Along with the many other concerns of dissolving a marriage in Illinois, soon-to-be exes often have to worry about splitting joint credit card debt. Experts recommend leaving a marriage with no joint debt. While this may seem difficult to achieve, there are ways couples can work together to eliminate joint debt during the divorce process.
Joint credit card debt is particularly worrisome to divorcing couples because credit card companies do not have to adhere to divorce decrees. So if a person fails to pay their debt, their ex-spouse might be held responsible for that debt, even after the divorce is final. One way couples can avoid this is by paying off joint debt during the divorce process, by either using joint savings or home equity lines. Another way couples can avoid this type of debt coming back to haunt them is by dividing up the debt from joint credit cards and transferring it to their individual cards. With both options, joint credit cards need to be canceled during the process.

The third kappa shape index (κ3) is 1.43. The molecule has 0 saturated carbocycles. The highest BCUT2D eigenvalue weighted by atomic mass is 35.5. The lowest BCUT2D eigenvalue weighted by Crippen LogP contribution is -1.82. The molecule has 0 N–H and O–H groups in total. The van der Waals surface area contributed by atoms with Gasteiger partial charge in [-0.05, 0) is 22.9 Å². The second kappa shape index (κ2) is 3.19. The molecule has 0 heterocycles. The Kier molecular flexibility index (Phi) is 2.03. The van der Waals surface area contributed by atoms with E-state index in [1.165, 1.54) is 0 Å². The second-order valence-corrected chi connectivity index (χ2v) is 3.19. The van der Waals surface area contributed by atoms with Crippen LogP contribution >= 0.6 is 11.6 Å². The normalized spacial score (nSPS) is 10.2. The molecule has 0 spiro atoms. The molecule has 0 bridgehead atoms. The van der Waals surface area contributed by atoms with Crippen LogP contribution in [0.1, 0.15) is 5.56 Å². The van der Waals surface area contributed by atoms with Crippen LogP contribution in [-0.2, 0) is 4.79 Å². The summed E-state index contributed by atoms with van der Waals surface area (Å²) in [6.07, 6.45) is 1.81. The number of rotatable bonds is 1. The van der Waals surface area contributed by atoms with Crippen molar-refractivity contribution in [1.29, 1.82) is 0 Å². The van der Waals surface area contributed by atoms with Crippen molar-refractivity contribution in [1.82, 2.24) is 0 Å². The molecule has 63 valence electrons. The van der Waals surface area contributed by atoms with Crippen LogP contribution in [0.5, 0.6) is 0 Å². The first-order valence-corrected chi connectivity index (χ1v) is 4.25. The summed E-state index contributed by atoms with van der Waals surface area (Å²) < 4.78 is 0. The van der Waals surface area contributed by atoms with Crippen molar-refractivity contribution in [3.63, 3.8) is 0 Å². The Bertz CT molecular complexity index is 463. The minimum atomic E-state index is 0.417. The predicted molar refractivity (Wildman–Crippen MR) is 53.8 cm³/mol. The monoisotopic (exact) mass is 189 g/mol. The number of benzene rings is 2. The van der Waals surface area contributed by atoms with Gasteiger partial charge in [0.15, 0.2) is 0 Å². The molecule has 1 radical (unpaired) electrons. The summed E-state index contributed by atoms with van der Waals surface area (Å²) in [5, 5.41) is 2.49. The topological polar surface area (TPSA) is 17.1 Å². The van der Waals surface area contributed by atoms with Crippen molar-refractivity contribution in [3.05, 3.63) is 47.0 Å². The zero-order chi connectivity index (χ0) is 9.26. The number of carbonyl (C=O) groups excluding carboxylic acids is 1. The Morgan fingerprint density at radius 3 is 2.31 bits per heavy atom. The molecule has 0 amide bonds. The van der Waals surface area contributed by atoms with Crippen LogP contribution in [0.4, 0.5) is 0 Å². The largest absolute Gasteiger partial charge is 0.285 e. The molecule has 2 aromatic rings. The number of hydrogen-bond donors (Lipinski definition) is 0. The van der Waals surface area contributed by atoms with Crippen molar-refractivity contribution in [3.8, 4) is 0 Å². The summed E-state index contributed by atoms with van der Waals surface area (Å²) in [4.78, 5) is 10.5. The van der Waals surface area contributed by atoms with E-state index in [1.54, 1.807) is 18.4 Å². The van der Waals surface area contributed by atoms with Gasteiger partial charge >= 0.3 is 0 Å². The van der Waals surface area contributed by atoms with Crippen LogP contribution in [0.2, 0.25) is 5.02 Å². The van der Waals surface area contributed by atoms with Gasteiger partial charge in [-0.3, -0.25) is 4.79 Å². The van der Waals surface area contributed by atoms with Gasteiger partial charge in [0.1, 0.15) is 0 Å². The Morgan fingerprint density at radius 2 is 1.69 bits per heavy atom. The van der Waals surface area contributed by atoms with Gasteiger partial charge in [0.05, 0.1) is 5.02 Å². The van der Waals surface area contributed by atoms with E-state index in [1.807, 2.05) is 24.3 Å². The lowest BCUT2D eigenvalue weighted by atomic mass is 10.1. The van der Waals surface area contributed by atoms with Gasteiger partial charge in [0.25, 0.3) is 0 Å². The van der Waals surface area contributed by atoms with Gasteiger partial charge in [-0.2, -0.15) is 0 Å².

In most states, debt incurred during marriage is the responsibility of both spouses if they both signed for the credit card. However, when one of the spouses is only an authorized user, they are not responsible for payment. To additionally protect themselves, couples should establish a date where they both agree they cannot make any additional charges on their joint cards. Family law dictates that marital assets and debts be divided during equitable distribution. This includes establishing how much debt each person will be responsible for after the divorce.
With the complications divorce often brings, residents who are considering or beginning the process might consult with a family law lawyer. A lawyer can offer legal representation and help a client prepare for the process.